Important Steps in Developing a Business Succession Plan

Most business owners are focused on building the company and maintaining its growth and profitability. These tasks can take up most of your time and energy, and include activities such as hiring and retaining quality staff, developing products/services that will outpace the competition, and improving technology, workflow and taking other steps to make the operation run more efficiently. Unfortunately, these important tasks often leave little time to develop an effective succession plan for the business. Business Valuation

As we enter a New Year, this may be a good time to contemplate the future of your business. Here are five important steps to take toward implementing a strong business succession plan:

Establish Future Company Goals and Objectives: The first step in developing a succession plan for the business is to decide in advance where you want the business to be in five, 10 and even 20 years. What products and services do you plan to offer? What local markets do you want to compete in? How large do you want your organization to be? These and similar questions should be addressed by all key members of your organization so everyone is on the same page.

Implement a Solid Strategy to Achieve your Goals: After everyone is in agreement about the objectives of the organization, it is important to put together a viable strategy to move you toward your goals. Assign key members of the organization the responsibility to tackle various aspects of the growth strategy and hold regular meetings to ensure you are continually on target toward becoming the company you and your partners (if you have any) envision.

Explore Ways to Strengthen your Systems and Processes: For an organization to be successful long-term, it must have strong and effective systems and processes in place that can be continued long after you and the other owners exit the company. This is the main ingredient for the success of franchises such as McDonald’s; they have tested and proven systems in place that are replicable and scalable. This allows the organization to rely less on key individuals, because the system itself can continue after the founders are gone.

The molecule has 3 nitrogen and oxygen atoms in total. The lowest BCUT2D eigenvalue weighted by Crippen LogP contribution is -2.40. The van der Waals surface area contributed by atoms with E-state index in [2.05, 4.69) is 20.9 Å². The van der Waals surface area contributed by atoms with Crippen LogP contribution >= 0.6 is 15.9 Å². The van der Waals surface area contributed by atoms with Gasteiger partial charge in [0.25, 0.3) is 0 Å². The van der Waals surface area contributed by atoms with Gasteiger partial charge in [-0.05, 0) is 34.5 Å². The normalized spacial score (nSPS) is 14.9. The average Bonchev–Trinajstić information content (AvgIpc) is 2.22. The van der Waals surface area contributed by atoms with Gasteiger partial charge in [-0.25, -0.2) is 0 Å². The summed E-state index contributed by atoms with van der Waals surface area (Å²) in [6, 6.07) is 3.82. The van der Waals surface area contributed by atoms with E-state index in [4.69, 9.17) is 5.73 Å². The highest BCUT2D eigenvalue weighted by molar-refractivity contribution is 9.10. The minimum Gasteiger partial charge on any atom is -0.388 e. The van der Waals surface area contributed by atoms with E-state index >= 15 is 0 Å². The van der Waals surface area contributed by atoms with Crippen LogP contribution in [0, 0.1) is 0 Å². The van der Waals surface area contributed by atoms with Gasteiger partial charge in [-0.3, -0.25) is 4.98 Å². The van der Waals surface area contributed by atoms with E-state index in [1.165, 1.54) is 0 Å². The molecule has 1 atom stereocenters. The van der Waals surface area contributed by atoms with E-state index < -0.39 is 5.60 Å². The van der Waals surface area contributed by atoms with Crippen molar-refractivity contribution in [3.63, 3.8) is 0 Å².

Take Steps to Minimize Risk: There are times when the unexpected illness or death of key individuals can have a devastating impact on an organization. If this is the case with your company, then it is important to properly plan for these scenarios. You should have strong buy/sell agreements that determine who is allowed to buy into your business as well as life insurance policies (naming the company as beneficiary) in the event of the loss of a key member.

Plan your Exit Strategy: Once you have the business on the right track with strong systems in place and a risk minimization plan, it is time to think about when you want to leave the company and who you want to take your place. Establish a timeline for implementation of your succession plan and decide how you want to transition out of the company.

What if I want to sell my business to an outside party?

There are many instances when there is no suitable successor within the family or the organization. In such cases, it may make sense to put your business on the market and sell it to an outside party. This process may seem scary if undertaken alone. If you are thinking of going this route, it is best to speak with a business broker about the process and what it will involve. Even if you ultimately choose not to retain the services of a business intermediary, a couple hours of consultation can go a long way in positioning your business for a successful sale.

Be the first to get notified about new listings